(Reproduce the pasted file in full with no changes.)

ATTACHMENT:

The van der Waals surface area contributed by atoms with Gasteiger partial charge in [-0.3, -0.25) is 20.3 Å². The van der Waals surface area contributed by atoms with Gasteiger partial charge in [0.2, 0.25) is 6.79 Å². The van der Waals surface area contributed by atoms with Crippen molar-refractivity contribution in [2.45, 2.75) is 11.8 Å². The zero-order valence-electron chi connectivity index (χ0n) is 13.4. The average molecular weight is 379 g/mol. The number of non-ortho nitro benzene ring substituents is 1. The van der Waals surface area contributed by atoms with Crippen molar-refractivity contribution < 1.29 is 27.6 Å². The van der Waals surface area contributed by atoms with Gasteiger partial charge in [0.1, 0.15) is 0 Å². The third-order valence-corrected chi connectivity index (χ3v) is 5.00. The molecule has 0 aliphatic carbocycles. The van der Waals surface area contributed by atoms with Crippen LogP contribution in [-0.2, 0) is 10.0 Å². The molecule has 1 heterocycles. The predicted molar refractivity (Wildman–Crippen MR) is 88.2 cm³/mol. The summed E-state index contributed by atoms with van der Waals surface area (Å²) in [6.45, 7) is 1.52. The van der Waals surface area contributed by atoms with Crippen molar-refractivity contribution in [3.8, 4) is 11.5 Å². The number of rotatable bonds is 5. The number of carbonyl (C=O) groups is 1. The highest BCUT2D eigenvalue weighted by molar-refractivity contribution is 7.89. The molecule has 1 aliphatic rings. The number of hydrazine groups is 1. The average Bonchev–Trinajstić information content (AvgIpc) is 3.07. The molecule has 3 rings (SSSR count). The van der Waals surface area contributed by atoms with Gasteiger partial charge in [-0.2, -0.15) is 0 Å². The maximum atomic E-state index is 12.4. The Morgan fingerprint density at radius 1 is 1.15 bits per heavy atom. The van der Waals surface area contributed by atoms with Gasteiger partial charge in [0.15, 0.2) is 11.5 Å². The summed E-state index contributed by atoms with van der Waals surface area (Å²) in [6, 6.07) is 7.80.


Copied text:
The van der Waals surface area contributed by atoms with Gasteiger partial charge in [-0.3, -0.25) is 20.3 Å². The van der Waals surface area contributed by atoms with Gasteiger partial charge in [0.2, 0.25) is 6.79 Å². The van der Waals surface area contributed by atoms with Crippen molar-refractivity contribution in [2.45, 2.75) is 11.8 Å². The zero-order valence-electron chi connectivity index (χ0n) is 13.4. The average molecular weight is 379 g/mol. The number of non-ortho nitro benzene ring substituents is 1. The van der Waals surface area contributed by atoms with Crippen molar-refractivity contribution < 1.29 is 27.6 Å². The van der Waals surface area contributed by atoms with Gasteiger partial charge in [0.1, 0.15) is 0 Å². The third-order valence-corrected chi connectivity index (χ3v) is 5.00. The molecule has 0 aliphatic carbocycles. The van der Waals surface area contributed by atoms with Crippen LogP contribution in [-0.2, 0) is 10.0 Å². The molecule has 1 heterocycles. The predicted molar refractivity (Wildman–Crippen MR) is 88.2 cm³/mol. The summed E-state index contributed by atoms with van der Waals surface area (Å²) in [6.45, 7) is 1.52. The van der Waals surface area contributed by atoms with Crippen molar-refractivity contribution in [3.8, 4) is 11.5 Å². The number of rotatable bonds is 5. The number of carbonyl (C=O) groups is 1. The highest BCUT2D eigenvalue weighted by molar-refractivity contribution is 7.89. The molecule has 1 aliphatic rings. The number of hydrazine groups is 1. The average Bonchev–Trinajstić information content (AvgIpc) is 3.07. The molecule has 3 rings (SSSR count). The van der Waals surface area contributed by atoms with Gasteiger partial charge in [-0.2, -0.15) is 0 Å². The maximum atomic E-state index is 12.4. The Morgan fingerprint density at radius 1 is 1.15 bits per heavy atom. The van der Waals surface area contributed by atoms with Gasteiger partial charge in [0.15, 0.2) is 11.5 Å². The summed E-state index contributed by atoms with van der Waals surface area (Å²) in [6, 6.07) is 7.80.